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SEATTLE – (April 23, 2015) – Virginia Mason physicians and care professionals will provide information about cancer prevention and screening guidelines, free of charge, from 11 a.m. until 4 p.m., Monday, April 27, on the public plaza outside Westlake Center in downtown Seattle.

Additionally, visitors can complete a questionnaire about lifestyle, age and health and discuss the results with an on-site expert who will assess their personal cancer risks and determine whether scheduling a cancer screening is the appropriate next step.

“Cancer is a leading cause of death among men and women in our nation,” said John Corman, MD, medical director, Floyd & Delores Jones Cancer Institute at Virginia Mason. “We encourage people to be proactive, to learn about their risk for developing cancer, and talk with their health care providers about this important issue.

 “The earlier cancer is detected,” he added, “the better the chances it can be cured.”

The information booth outside Westlake Center will be near a large outdoor ice sculpture that spells out CANCER and was created for the Virginia Mason-sponsored public event. Joining Dr. Corman at the booth will be pulmonologist Steve Kirtland, MD; radiation oncologist Kas Badiozamani, MD; and Eve Kahn, ARNP, a nurse practitioner who specializes in breast cancer. 

The Floyd & Delores Jones Cancer Institute at Virginia Mason offers advanced care for 16 types of cancer by experts in an environment of hope and healing. The institute brings all aspects of care − from physicians, chemotherapy infusions, radiation therapy and supportive care − to patients in the most convenient way. Additionally, Virginia Mason experts employ molecular biology, DNA sequencing and bioinformatics to determine whether a person’s cancer could be genetic or hereditary. If it appears the cancer may be genetic, the individual’s siblings and children are offered genetic testing to evaluate their risk for the disease.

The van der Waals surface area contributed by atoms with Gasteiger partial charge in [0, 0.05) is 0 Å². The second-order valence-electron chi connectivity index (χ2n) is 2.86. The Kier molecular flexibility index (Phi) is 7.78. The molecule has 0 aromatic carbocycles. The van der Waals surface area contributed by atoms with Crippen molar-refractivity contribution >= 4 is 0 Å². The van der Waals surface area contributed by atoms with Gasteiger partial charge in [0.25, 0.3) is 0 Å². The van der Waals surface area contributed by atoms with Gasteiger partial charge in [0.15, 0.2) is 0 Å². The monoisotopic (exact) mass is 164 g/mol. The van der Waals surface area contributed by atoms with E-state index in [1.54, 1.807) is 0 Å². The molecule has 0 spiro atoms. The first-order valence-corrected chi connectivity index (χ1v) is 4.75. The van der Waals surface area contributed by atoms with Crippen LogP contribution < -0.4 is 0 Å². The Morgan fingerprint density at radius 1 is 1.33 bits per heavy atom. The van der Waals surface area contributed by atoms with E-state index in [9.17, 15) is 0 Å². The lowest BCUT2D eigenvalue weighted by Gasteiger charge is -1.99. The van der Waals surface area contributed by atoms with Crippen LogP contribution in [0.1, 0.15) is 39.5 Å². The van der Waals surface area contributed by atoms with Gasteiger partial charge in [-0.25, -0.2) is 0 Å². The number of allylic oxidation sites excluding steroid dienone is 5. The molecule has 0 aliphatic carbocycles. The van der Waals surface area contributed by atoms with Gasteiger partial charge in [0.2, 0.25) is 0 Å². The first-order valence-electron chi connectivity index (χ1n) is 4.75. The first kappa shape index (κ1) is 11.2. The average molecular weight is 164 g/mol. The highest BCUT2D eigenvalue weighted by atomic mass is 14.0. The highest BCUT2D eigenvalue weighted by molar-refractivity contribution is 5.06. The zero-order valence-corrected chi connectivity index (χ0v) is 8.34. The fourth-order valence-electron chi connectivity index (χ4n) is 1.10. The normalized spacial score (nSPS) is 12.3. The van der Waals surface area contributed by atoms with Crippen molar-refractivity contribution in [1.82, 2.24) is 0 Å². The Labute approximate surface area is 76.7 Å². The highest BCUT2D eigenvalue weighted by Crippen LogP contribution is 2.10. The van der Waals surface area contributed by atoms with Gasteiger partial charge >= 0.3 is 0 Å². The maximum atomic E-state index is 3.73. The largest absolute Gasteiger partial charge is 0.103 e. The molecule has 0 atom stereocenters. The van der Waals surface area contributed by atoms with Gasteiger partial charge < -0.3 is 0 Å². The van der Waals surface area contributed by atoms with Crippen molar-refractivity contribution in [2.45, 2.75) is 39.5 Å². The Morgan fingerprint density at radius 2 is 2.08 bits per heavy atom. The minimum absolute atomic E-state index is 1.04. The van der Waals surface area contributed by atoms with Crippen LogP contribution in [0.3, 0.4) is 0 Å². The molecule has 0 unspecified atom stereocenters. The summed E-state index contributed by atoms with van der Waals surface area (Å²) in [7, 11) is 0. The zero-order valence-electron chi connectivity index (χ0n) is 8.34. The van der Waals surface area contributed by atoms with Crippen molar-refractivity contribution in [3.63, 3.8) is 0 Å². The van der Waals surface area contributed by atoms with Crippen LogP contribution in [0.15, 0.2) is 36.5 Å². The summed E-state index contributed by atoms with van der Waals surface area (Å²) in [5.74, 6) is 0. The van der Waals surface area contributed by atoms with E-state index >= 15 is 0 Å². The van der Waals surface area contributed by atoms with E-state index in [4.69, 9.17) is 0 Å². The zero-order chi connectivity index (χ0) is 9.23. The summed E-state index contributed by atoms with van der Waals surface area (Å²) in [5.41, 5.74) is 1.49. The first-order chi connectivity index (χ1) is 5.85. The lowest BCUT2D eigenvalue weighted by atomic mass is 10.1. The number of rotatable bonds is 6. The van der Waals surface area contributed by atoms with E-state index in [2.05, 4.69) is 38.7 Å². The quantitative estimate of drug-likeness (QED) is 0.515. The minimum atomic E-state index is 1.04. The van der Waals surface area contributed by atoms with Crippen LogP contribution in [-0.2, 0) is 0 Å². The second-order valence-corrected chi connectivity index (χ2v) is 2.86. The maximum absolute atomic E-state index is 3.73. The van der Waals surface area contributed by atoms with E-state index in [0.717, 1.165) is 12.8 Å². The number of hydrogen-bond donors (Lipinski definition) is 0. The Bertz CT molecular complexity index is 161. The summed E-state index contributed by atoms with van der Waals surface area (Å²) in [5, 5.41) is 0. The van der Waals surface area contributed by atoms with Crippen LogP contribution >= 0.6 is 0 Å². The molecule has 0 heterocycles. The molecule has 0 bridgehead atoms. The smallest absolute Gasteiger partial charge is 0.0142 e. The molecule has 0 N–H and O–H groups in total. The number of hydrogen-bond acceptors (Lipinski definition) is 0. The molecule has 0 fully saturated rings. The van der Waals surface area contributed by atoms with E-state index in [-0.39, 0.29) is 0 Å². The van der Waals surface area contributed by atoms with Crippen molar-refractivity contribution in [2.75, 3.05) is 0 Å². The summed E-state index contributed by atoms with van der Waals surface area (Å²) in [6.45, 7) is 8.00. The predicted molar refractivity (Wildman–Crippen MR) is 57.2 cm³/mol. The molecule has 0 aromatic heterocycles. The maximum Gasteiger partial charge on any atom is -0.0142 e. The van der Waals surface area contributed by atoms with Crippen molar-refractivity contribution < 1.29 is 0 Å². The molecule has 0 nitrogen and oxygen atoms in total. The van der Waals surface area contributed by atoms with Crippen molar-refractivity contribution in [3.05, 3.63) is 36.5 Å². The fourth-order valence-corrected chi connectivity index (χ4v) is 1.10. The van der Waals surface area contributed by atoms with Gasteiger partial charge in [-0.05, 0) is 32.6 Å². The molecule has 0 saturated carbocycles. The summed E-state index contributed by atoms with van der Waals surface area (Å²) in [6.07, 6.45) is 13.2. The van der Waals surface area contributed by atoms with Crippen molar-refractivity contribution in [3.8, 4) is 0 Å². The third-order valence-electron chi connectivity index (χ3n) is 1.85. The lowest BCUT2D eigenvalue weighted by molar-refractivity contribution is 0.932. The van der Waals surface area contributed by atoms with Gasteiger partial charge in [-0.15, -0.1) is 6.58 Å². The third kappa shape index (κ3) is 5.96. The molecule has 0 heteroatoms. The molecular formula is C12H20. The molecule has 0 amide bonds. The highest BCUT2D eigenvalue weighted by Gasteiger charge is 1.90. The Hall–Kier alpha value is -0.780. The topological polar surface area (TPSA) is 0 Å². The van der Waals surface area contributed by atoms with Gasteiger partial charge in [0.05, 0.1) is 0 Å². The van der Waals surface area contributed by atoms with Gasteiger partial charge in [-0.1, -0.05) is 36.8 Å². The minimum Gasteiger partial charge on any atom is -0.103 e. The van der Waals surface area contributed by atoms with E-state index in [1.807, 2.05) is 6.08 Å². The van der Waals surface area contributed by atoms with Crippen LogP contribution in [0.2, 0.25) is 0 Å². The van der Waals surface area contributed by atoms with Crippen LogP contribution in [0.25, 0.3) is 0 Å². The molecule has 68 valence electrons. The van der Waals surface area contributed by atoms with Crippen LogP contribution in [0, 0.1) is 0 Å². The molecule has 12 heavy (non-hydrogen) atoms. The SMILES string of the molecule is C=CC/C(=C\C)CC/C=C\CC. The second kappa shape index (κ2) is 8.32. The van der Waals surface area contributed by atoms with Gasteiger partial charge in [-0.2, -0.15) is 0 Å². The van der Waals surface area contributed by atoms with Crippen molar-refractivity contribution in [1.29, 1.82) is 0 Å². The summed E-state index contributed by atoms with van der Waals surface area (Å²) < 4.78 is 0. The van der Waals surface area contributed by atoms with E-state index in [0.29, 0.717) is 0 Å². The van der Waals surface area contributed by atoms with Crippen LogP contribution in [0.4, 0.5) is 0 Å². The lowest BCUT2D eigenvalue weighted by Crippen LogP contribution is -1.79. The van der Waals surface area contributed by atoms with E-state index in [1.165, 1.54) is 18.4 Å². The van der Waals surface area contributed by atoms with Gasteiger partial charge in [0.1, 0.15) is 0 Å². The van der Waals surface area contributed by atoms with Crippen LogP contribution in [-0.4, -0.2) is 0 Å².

In 2013, cancer caused 584,881 deaths in the United States, second only to heart disease, according to the U.S. Centers for Disease Control and Prevention. Virginia Mason has some of the highest five-year survival rates among individuals treated for breast, bladder, lung, ovarian and pancreatic cancer when compared to national statistics compiled by the National Cancer Database and National Cancer Institute.

“The superior outcomes at Virginia Mason reflect our team’s expertise and commitment to providing the highest quality and most appropriate care,” Dr. Corman said. 

Virginia Mason, a leading provider of cancer care in the Pacific Northwest, has been accredited by the College of Surgeons Commission on Cancer since 1941. This is the longest-running accreditation by the commission among Seattle hospitals and the third-longest accreditation by the commission in the nation.

About Virginia Mason
Virginia Mason, founded in 1920, is a nonprofit regional health care system in Seattle that serves the Pacific Northwest. Virginia Mason employs about 6,000 people and includes a 336-bed acute-care hospital; a primary and specialty care group practice of more than 460 physicians; regional medical centers throughout the Puget Sound area; and Bailey-Boushay House, the first skilled-nursing and outpatient chronic care management program in the U.S. designed and built specifically to meet the needs of people with HIV/AIDS. Benaroya Research Institute at Virginia Mason is internationally recognized for its breakthrough autoimmune disease research. Virginia Mason was the first health system to apply lean manufacturing principles to health care delivery to eliminate waste, lower cost, and improve quality and patient safety.

To learn more about Virginia Mason, please visit or follow @VirginiaMason on Twitter. To learn how Virginia Mason is transforming health care and to join the conversation, visit our blog at

Media Contact:
Gale Robinette
Virginia Mason Media Relations
(206) 341-1509


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